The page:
7)      TESTIMONIALS – Testimonials and reviews can lend credibility. This is something I’ll have to work on for my website. So, how do I get them? ASK. Hopefully, some of the editors, publishers, and other individuals I work with will be willing to offer one.

8)      BUYING – Be sure to always have a link to how readers can purchase your work. My sidebar features covers of some of the places I’ve been published, and clicking on the graphics will take you directly to a site for purchase. I plan on having a separate page for this purpose on my website.

9)      EVENTS – This is one page the agent was adamant that I add. While this is usually a list of any upcoming speaking engagements, giveaways, and upcoming releases, the agent suggested I leave a list of all past events as well. She says this will show my experience.

10)  BLOG – This would provide links to any blogs your run, or on which you frequently appear as a guest.

11)  SERVICES – I’ve noticed many authors offer services for a fee. Some of them work as freelance editors, give frequent presentations or lessons, or offer their illustration services. This page will list those offerings, and either a price list, or encourage you to contact them with specifics for more detailed information tailored to specific needs.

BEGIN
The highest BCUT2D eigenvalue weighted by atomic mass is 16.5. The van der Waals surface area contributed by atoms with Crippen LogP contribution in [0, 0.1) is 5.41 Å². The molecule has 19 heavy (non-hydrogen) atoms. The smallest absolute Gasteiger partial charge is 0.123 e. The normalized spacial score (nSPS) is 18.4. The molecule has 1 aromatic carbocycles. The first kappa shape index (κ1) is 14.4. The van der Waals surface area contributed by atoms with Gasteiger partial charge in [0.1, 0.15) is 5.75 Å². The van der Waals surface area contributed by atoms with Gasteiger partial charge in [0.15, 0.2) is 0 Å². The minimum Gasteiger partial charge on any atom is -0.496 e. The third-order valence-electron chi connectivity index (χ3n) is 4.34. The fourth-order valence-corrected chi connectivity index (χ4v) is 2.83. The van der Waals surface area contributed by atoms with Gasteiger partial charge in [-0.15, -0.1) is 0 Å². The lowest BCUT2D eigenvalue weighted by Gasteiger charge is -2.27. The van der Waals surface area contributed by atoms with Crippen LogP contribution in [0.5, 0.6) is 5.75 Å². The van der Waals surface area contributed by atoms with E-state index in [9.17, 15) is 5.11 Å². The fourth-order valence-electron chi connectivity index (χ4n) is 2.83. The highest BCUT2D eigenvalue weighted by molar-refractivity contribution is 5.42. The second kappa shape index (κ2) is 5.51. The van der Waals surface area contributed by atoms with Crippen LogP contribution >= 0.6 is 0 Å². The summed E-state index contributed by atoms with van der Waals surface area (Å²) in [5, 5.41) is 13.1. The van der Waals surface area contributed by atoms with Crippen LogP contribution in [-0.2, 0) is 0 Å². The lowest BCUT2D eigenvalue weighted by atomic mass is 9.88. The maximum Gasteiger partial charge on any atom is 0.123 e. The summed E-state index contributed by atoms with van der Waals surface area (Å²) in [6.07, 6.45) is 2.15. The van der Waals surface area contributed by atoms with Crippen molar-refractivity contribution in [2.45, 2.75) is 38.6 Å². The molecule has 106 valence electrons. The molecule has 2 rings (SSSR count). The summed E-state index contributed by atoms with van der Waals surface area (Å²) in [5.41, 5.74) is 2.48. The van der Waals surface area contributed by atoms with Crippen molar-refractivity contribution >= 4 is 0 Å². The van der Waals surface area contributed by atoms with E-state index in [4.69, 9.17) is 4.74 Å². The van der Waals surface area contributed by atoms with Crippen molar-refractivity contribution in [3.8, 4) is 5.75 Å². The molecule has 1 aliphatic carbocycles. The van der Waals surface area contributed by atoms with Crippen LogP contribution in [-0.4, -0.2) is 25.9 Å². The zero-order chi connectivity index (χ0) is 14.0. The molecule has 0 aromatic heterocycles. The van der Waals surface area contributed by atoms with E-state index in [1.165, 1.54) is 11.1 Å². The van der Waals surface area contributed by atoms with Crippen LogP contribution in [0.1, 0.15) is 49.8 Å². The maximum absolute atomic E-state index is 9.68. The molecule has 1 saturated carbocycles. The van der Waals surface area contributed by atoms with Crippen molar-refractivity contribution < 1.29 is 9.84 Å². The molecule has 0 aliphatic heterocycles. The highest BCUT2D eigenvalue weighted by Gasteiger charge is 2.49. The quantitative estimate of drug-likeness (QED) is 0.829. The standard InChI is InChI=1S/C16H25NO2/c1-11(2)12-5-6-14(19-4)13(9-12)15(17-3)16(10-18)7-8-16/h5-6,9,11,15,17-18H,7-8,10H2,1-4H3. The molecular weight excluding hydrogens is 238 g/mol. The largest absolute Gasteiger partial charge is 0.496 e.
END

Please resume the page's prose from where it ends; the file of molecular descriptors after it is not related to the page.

Now that you know my goals for creating a website, I would appreciate hearing your thoughts and advice on the subject.

Any elements I’ve missed? Do you have a website, or know of one, I need to visit?


nashvillecats2 said...

An excellent write and some good issues and tips.


Botanist said...

Looks like you have a good list of headings. I can't think of anything to add for general purposes, I don't have all of these on my site but they are all in my "to do when it becomes relevant" list.

One extra thing I have on my site is a page for background information about my sci-fi world. Probably most relevant for speculative fiction, the idea is to give interested readers a more in-depth view behind the scenes.

Hosts - I use Webs.com, which seems to be distinct from your list's Web.com. Their support leaves a lot to be desired, but setting up a site is easy and I've had no problems with the actual hosting service.

One comment about viewing your blog as your website: When I visit a blog I almost never check out the tabs under the header, whereas on a "proper" website I'm more inclined to explore.

P.S. that new way of proving you're not a robot is 10000% more annoying than the old captchas!!!

Author R. Mac Wheeler said...

This infuriates me. It is hard enough to get an agent's interest, a publisher's interest...putting aside my writing to market...what exactly does the ancient publishing industry do any longer? They take a lot from the writer...certainly don't offer any of their own marketing. What a sack of you know what. The jerks. They want everything laid in their laps, don't they. Why should they have to work at all. Just because it takes four months for us to write the book, sure...we can do their job for them too.

Ahhhhhh...Mac screams

Helen V. said...

I'm trying to put together my first website, too, so I'm interested in how you make out.

Elizabeth Varadan, Author said...

Well this was interesting news! An agent requests your manuscript (obviously interested) but sends manuscripts to the slush pile if the author doesn't have a website? I find that strange, really. Yes, I know a website is a good idea down the road, but . . . doesn't the writing come first? Isn't she putting the cart before the horse?